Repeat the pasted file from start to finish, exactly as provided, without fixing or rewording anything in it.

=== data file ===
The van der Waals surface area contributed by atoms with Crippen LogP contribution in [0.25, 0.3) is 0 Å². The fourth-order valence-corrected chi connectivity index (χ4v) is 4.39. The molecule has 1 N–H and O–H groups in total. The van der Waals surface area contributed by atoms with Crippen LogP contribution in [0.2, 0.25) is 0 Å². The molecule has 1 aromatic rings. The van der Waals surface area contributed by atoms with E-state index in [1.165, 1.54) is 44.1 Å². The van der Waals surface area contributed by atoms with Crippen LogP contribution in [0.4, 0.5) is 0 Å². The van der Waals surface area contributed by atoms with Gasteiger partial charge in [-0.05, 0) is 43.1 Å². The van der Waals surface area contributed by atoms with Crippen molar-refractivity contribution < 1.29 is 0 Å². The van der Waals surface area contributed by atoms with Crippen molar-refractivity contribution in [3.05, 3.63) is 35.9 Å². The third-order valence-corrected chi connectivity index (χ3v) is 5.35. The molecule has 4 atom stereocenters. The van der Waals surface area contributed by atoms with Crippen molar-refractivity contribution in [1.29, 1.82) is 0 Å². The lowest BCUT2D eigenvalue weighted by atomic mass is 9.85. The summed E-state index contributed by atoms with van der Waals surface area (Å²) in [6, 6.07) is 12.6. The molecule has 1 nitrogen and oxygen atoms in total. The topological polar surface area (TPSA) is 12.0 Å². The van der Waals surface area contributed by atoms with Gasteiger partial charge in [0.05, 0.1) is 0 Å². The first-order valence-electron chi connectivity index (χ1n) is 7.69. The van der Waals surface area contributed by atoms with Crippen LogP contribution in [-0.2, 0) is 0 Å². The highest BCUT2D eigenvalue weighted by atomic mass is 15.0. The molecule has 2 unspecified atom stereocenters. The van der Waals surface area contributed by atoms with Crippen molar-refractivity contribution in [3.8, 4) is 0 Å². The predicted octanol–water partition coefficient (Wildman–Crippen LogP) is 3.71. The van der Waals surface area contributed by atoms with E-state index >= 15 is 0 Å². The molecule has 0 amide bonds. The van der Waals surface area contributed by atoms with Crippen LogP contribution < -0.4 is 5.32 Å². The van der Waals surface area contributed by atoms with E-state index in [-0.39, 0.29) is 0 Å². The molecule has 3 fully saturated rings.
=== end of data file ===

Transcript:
The van der Waals surface area contributed by atoms with Crippen LogP contribution in [0.25, 0.3) is 0 Å². The fourth-order valence-corrected chi connectivity index (χ4v) is 4.39. The molecule has 1 N–H and O–H groups in total. The van der Waals surface area contributed by atoms with Crippen LogP contribution in [0.2, 0.25) is 0 Å². The molecule has 1 aromatic rings. The van der Waals surface area contributed by atoms with E-state index in [1.165, 1.54) is 44.1 Å². The van der Waals surface area contributed by atoms with Crippen LogP contribution in [0.4, 0.5) is 0 Å². The van der Waals surface area contributed by atoms with Gasteiger partial charge in [-0.05, 0) is 43.1 Å². The van der Waals surface area contributed by atoms with Crippen molar-refractivity contribution < 1.29 is 0 Å². The van der Waals surface area contributed by atoms with Crippen molar-refractivity contribution in [3.05, 3.63) is 35.9 Å². The third-order valence-corrected chi connectivity index (χ3v) is 5.35. The molecule has 4 atom stereocenters. The van der Waals surface area contributed by atoms with Crippen molar-refractivity contribution in [1.29, 1.82) is 0 Å². The lowest BCUT2D eigenvalue weighted by atomic mass is 9.85. The summed E-state index contributed by atoms with van der Waals surface area (Å²) in [6, 6.07) is 12.6. The molecule has 1 nitrogen and oxygen atoms in total. The topological polar surface area (TPSA) is 12.0 Å². The van der Waals surface area contributed by atoms with Gasteiger partial charge in [0.05, 0.1) is 0 Å². The first-order valence-electron chi connectivity index (χ1n) is 7.69. The van der Waals surface area contributed by atoms with Crippen LogP contribution in [-0.2, 0) is 0 Å². The highest BCUT2D eigenvalue weighted by atomic mass is 15.0. The molecule has 2 unspecified atom stereocenters. The van der Waals surface area contributed by atoms with Crippen molar-refractivity contribution in [3.8, 4) is 0 Å². The predicted octanol–water partition coefficient (Wildman–Crippen LogP) is 3.71. The van der Waals surface area contributed by atoms with E-state index >= 15 is 0 Å². The molecule has 0 amide bonds. The van der Waals surface area contributed by atoms with Crippen LogP contribution < -0.4 is 5.32 Å². The van der Waals surface area contributed by atoms with E-state index in [-0.39, 0.29) is 0 Å². The molecule has 3 fully saturated rings.